Recently I made my annual springtime pilgrimage to Palouse Falls State Park to enjoy the solitude of the night sky and the wild roar of the waterfall. I told the gas station attendant in Ritzville where I was going. It was 10 p.m. and he was intrigued.
He asked if I was going the next day and I clarified that I was going that night because I am a night photographer.
He gave me a nod and a knowing glance, as though I’d used a special code indicating my plans to eat psychedelic mushrooms and dance on basalt pillars. He told me about a guy who fell off the falls and how he helped fish his body out of the water. I guess maybe that guy also was a “night photographer” who did a little too much “photography” that particular night.
I took his warning to heart and headed on my way.
When I arrived at 11 p.m., I noticed the Aurora Borealis was hovering on the northern horizon. I headed to the observation deck and for the next three hours I took long exposures and waited for the galactic core of the Milky Way to rise over the SE horizon.
As the night wore on, the northern lights faded and I grew restless. I remembered my rule of never going back to the same place where photographic “magic” had happened before, which is why I almost didn’t go to the park at all that night. The falls had already given me an amazing offering of beauty from that same spot the previous year. It felt a little greedy to ask for more, but I also know that Palouse Falls is especially generous.
By 3 a.m. I thought about packing up and heading home, but I wondered what the Milky Way would look like from the west side of the canyon. I worked my way around the rim, taking a series of exposures, one of 25 seconds for the sky and another of 10 minutes for the landscape.
The galactic core was impressive and I was able to get it in the frame with the falls.
When I arrived at the iconic spot from which 90 percent of Palouse Falls photos are made – the spot where so many photographers have camped out that there are three indentations in the basalt rock from the feet of the tripods – I could finally see what my artistic muse had been prodding me toward. Before me, the falls and the Milky Way Galaxy were both descending to earth at the same angle, a celestial and terrestrial convergence of epic proportions.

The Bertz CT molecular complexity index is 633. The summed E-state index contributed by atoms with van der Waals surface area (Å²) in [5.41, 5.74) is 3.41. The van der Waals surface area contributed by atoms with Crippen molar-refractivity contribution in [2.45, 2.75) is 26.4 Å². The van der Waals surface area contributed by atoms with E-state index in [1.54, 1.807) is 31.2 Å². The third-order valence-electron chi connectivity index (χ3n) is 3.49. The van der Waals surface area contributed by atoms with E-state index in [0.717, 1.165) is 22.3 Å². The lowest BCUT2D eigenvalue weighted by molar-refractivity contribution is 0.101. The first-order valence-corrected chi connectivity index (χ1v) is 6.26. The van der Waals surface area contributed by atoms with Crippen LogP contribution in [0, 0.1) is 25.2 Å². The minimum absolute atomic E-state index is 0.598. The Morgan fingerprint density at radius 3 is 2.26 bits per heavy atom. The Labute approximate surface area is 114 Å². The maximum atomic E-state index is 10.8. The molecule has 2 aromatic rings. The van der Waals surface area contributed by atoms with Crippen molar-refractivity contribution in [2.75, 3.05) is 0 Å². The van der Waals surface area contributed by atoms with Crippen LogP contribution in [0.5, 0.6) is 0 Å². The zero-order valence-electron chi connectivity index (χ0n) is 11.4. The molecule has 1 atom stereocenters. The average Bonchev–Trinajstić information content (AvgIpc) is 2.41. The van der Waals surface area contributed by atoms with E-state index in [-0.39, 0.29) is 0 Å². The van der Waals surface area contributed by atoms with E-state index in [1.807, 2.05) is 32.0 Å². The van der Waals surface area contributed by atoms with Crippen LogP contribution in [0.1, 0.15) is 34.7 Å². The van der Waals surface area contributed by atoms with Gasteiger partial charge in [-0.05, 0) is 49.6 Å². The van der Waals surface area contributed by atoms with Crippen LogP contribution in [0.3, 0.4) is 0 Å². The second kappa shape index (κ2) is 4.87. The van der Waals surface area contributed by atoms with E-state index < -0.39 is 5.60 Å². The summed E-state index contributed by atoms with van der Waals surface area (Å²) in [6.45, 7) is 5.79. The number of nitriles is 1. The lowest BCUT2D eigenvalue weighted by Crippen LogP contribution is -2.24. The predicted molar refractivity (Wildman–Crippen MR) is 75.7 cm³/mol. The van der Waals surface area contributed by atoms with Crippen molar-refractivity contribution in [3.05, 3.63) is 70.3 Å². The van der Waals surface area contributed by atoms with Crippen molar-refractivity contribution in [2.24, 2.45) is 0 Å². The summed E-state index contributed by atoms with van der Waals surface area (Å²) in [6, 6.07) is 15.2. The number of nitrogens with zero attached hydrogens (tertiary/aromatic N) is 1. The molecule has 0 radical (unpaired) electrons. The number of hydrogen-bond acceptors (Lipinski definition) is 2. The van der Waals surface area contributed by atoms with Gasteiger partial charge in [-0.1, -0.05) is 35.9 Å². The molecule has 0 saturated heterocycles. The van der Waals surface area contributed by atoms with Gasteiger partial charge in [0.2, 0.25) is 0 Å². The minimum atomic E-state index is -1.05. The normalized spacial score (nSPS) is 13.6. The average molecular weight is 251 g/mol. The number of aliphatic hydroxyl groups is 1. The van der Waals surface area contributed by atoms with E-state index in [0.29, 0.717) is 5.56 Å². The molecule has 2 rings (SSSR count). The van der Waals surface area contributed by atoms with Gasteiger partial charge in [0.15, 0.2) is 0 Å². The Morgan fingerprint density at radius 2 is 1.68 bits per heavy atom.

I quickly snapped a shorter exposure for the sky, then opened the shutter for the landscape, and left my camera to gather up light from the pitch darkness of the canyon below.
I lay down on the ground and looked up to the sky and waited. I felt a small, steady rumbling in my back, the vibration of the earth from the powerful impact of the falls. It’s a tiny continuous earthquake in the heart of the Palouse.
As I soaked in the beauty of the stars, a bright object appeared in view, almost certainly the International Space Station, careening through the sky at a steady and purposeful 17,150 mph.
We dream about what it would be like to be them, looking down on earth from space. What an amazing sight that would be. But in that moment for me, looking up at them was the dream as I took in the mystery and miracle of the solar system from earth.
This amazing sight was just a short drive from home, with no need for rocket boosters or billions of dollars, just a 1998 Subaru Forester and a $30 Discover Pass to visit Washington’s State Parks.
After five hours of taking pictures I closed the shutter on my camera for the last time and walked back to my car, hopeful that my last picture might be my best. In retrospect I think it was, not only for the picture but also for the process that got me there.
I stopped by that same gas station in Ritzville to fuel up on coffee and junk food for the trip home. My friend’s shift had ended. I imagine if he had been there he would have asked me how things went. I would have confided:
“That ‘night photography’ is good stuff man. You wouldn’t believe what I saw out there. It was a total trip. It was like the earth was spinning, and there were these vibrant colors dancing on the horizon, and I stood on the edge of the cliff and it was like there was an abyss that went on forever below me, and there was this constant roaring in my ears. … It was intense, like really intense. You know what I mean?”
He would give me another knowing glance and a nod as I got on my way, knowing that every word was true.
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